This article appeared in the June 18, 2019 edition of the Monitor Daily.

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Where’s the beef?

Richard Drew/AP
An Original Impossible Burger (l.) and a Cali Burger, from Umami Burger, are shown in this photo in New York, May 3, 2019. A new era of meat alternatives is here, with Beyond Meat becoming the first vegan meat company to go public and Impossible Burger popping up on menus around the country.
David Clark Scott
Audience Engagement Editor

What goes on your grill this summer is becoming a moral statement.

America, it seems, has reached a culinary tipping point: The taste, texture, and smell of the plant-based and bovine-based patties are now nearly indistinguishable. See for yourself at Burger King or Wahlburgers. Veggie burgers are no longer just for vegetarians.

Bills to stop plant-based or lab-grown protein from being labeled “meat” or “beef” have been filed in 25 states. The Missouri Cattlemen’s Association calls it a question of integrity. It’s about protecting consumers from confusing nomenclature and deceptive ads. (OK, maybe it’s a little bit about protecting market share.)

They have a point: ”Meat,” according to Webster, is “animal tissue.”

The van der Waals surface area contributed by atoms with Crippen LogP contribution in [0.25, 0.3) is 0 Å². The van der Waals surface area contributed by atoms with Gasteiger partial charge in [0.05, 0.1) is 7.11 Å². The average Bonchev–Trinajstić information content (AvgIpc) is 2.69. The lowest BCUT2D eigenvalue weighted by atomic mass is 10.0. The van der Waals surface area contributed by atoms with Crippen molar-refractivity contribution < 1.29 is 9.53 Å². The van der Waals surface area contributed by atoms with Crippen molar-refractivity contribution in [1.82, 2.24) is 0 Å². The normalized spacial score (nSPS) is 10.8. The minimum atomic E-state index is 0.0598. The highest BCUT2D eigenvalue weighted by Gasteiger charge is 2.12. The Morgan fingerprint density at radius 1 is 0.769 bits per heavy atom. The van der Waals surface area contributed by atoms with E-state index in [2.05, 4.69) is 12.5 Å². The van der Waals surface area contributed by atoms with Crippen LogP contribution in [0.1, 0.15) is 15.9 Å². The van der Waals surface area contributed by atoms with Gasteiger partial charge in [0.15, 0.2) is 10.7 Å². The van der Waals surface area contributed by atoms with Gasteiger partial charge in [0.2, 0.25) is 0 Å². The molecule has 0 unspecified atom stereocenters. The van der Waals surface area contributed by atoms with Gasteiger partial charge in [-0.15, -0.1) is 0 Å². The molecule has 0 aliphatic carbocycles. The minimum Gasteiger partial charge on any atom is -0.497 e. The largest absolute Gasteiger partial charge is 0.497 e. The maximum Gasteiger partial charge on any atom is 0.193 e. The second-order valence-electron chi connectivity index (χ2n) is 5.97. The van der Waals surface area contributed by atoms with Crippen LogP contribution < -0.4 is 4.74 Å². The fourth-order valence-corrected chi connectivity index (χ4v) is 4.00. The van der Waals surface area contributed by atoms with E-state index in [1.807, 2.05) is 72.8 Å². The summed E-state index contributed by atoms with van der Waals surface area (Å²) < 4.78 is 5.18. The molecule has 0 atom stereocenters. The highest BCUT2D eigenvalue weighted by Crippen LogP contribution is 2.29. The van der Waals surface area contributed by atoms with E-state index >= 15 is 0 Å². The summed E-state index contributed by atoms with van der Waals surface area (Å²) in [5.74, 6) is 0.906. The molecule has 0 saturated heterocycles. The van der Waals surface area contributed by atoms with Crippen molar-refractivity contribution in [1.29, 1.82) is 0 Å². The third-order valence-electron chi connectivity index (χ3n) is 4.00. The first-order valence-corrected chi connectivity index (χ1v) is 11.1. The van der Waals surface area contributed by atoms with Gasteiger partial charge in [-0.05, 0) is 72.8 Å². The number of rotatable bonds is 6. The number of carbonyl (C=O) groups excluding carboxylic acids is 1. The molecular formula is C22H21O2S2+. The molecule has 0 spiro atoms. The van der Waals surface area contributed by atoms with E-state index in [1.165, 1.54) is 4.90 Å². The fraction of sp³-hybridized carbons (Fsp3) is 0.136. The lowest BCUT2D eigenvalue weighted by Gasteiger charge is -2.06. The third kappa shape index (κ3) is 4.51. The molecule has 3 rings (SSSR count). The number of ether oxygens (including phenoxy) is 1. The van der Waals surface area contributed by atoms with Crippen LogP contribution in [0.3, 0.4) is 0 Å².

But producers of these burgers say shoppers aren’t confused. All labels have clear qualifiers (“plant-based” or “meatless” or “vegan”) in front of “meat.”

Food companies have long fought over labels such as “natural” or “organic.” But this quest for the moral high ground goes beyond integrity or free-speech rights. It veers into what food is best for the planet.

Most research says growing vegetables uses less water and produces far less greenhouse gas than raising cattle. But a recent study in France suggests that when meat is omitted, people eat more fruits and vegetables – and that puts the two diets more environmentally on par.

Perhaps what’s needed is more research. Reynolds Wrap just posted a new position: chief grilling officer. The two-week gig pays $10,000 plus all expenses to travel America in search of the best barbecue ribs.

 What if the winning ribs were plant-based?

Now to our five selected stories, including the quest for security in the Persian Gulf, how climate change is reshaping an iconic American park, and a look at whether political pragmatism is a viable path for a Democratic candidate.

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This article appeared in the June 18, 2019 edition of the Monitor Daily.

Read 06/18 edition